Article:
It is only fair, I think, having given three columns over to the postcards which celebrated the nostalgic days of the outhouse, to point out that modern indoor facilities gave postcard cartoonists a chance to express their world views. You have enough faith in humanity, I hope, to believe that potty humor does not end at the wooden walls of the little house out back.
Of course, there are certain themes which do not change depending on the location of the potty. The dilemma depicted in the postcard at the top of this column can be found in worlds we discussed in earlier blogs.
Or even earlier blogs than that.
And we have a few postcards which mention the temptation to sit and read that old catalog in the outhouse, you need to go to the modern age to find a direct cartoon reference to it.
“Modern age” is relative, of course. This card is about twenty years older than the gas station one, and is now a century old, and we find the habit already being blamed on boys. (This, by the way, is the only bathtub postcard in today’s effusion of wit. The bathtub has its own literature and line of cards. The whole association of bathtubs and toilets is probably a modern invention, brought on by the need to run plumbing to both. In the days before indoor plumbing, a lot of people bathed in the kitchen, since that was the place to heat the water. Single men who did not have access to a handy kitchen for this person could often buy a bath at the barbershop, which had a back room for that, and a tub of water which was changed, oh, once a day. This made sense in some towns…I guess what this all boils down to is that one of these days, this blog is going back into the bathroom. You have something to look forward to.)
And though I could not find a postcard which dealt with this problem in a modern public restroom, we all know that the problem continues into the twenty-first century (though a great deal of graffiti has now been shifted to twitter.)
But new ways bring new problems, and I can’t imagine the whole domestic situation discussed here existed in the days of the hole cut in the plank.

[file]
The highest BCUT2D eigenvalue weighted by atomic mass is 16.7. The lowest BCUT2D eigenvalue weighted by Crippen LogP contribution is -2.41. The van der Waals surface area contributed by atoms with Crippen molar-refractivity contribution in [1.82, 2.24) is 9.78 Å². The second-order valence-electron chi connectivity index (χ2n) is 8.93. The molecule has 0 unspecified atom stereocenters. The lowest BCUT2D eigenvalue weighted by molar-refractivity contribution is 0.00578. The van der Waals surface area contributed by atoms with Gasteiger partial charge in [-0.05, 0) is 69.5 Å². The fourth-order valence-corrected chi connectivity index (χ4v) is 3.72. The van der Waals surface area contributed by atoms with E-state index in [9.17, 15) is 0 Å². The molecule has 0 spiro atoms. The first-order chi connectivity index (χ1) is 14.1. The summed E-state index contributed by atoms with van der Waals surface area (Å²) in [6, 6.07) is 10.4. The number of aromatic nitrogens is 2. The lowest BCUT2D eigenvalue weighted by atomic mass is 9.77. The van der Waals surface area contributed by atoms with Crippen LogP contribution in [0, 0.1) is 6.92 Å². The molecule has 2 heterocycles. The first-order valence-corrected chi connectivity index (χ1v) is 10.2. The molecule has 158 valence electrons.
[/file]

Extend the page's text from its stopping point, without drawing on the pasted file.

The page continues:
And this sitcom situation could simply not have happened in the days of the house out back. (For that matter, it could not have been shown on a sitcom in the days when this postcard was new. Anybody here old enough to remember the early 70s, when the sound of a toilet flushing on a sitcom was a national scandal?)
And though there were experiments with it in the days of the outhouse, the modern pay toilet really did not exist before the potty moved indoors.
As soon as such a thing existed, of course, the ethnic jokes were unavoidable.
Establishments which served a large number of the general public saw the benefit of the public restroom—free or tollbearing—immediately. If customers didn’t have to leave to find a potty, they could stay and shop more. Though, of course, this created its own problems.
Children, being of much the same nature in any age, caused the same difficulties either way.
Although the new technology was dealing with traditional body functions, and thus produced cartoons having much in common with earlier examples, the new indoor toilet did create new jokes as well. If nothing in these columns has made you yearn for the days of the little house out back, reflect that in those days THIS classic cartoon would never have existed.
2 thoughts on “Going to Town”
Thank you for sharing your bathroom humor postcards. I remember the 70s where the flush of a toilet on television was a no-no. It was also against the rules for Lucy an Ricky to sleep in the same bed.
There was also an educational film of the 70s attacked for, among other things, including a scene of two men gossiping while standing next to each other at adjacent urinals. THAT wasn’t the cause of the complaint. the complaint was, that if you LISTENED VERY CAREFULLY, you could hear one man zipping his fly. And how many years later were Ally and her friends using co-ed bathrooms?